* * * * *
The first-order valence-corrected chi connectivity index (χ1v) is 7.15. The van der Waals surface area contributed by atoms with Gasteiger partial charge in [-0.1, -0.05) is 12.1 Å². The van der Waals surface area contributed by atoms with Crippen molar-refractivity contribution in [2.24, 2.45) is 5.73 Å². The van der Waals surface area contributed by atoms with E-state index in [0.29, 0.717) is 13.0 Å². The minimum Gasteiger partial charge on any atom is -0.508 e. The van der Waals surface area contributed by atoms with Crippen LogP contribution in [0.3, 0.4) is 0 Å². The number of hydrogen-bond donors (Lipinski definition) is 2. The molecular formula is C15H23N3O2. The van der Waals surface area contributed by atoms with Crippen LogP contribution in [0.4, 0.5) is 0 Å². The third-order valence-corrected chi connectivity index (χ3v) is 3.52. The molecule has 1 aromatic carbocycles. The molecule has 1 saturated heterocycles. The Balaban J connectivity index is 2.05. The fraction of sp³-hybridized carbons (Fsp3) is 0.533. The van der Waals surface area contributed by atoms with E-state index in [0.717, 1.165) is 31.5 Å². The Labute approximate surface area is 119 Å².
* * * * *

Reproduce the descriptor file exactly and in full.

The first-order valence-corrected chi connectivity index (χ1v) is 7.15. The van der Waals surface area contributed by atoms with Gasteiger partial charge in [-0.1, -0.05) is 12.1 Å². The van der Waals surface area contributed by atoms with Crippen molar-refractivity contribution in [2.24, 2.45) is 5.73 Å². The van der Waals surface area contributed by atoms with E-state index in [0.29, 0.717) is 13.0 Å². The minimum Gasteiger partial charge on any atom is -0.508 e. The van der Waals surface area contributed by atoms with Crippen LogP contribution in [0.3, 0.4) is 0 Å². The number of hydrogen-bond donors (Lipinski definition) is 2. The molecular formula is C15H23N3O2. The van der Waals surface area contributed by atoms with Crippen LogP contribution in [0.4, 0.5) is 0 Å². The third-order valence-corrected chi connectivity index (χ3v) is 3.52. The molecule has 1 aromatic carbocycles. The molecule has 1 saturated heterocycles. The Balaban J connectivity index is 2.05. The fraction of sp³-hybridized carbons (Fsp3) is 0.533. The van der Waals surface area contributed by atoms with E-state index in [0.717, 1.165) is 31.5 Å². The Labute approximate surface area is 119 Å².